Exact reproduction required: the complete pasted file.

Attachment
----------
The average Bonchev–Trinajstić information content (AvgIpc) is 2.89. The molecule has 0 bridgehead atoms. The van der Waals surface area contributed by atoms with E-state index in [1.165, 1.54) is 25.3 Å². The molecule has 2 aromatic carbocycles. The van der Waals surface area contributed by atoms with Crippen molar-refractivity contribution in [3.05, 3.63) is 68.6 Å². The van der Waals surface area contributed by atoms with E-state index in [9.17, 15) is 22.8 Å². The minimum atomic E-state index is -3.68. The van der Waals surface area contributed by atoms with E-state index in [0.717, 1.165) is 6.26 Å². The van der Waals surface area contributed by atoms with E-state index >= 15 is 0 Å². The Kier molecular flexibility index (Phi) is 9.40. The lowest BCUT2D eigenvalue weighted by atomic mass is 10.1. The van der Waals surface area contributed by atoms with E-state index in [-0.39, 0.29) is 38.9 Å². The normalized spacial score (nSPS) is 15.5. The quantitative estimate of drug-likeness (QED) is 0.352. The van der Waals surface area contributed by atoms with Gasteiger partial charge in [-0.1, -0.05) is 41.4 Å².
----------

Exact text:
The average Bonchev–Trinajstić information content (AvgIpc) is 2.89. The molecule has 0 bridgehead atoms. The van der Waals surface area contributed by atoms with E-state index in [1.165, 1.54) is 25.3 Å². The molecule has 2 aromatic carbocycles. The van der Waals surface area contributed by atoms with Crippen molar-refractivity contribution in [3.05, 3.63) is 68.6 Å². The van der Waals surface area contributed by atoms with E-state index in [9.17, 15) is 22.8 Å². The minimum atomic E-state index is -3.68. The van der Waals surface area contributed by atoms with E-state index in [0.717, 1.165) is 6.26 Å². The van der Waals surface area contributed by atoms with E-state index >= 15 is 0 Å². The Kier molecular flexibility index (Phi) is 9.40. The lowest BCUT2D eigenvalue weighted by atomic mass is 10.1. The van der Waals surface area contributed by atoms with E-state index in [-0.39, 0.29) is 38.9 Å². The normalized spacial score (nSPS) is 15.5. The quantitative estimate of drug-likeness (QED) is 0.352. The van der Waals surface area contributed by atoms with Gasteiger partial charge in [-0.1, -0.05) is 41.4 Å².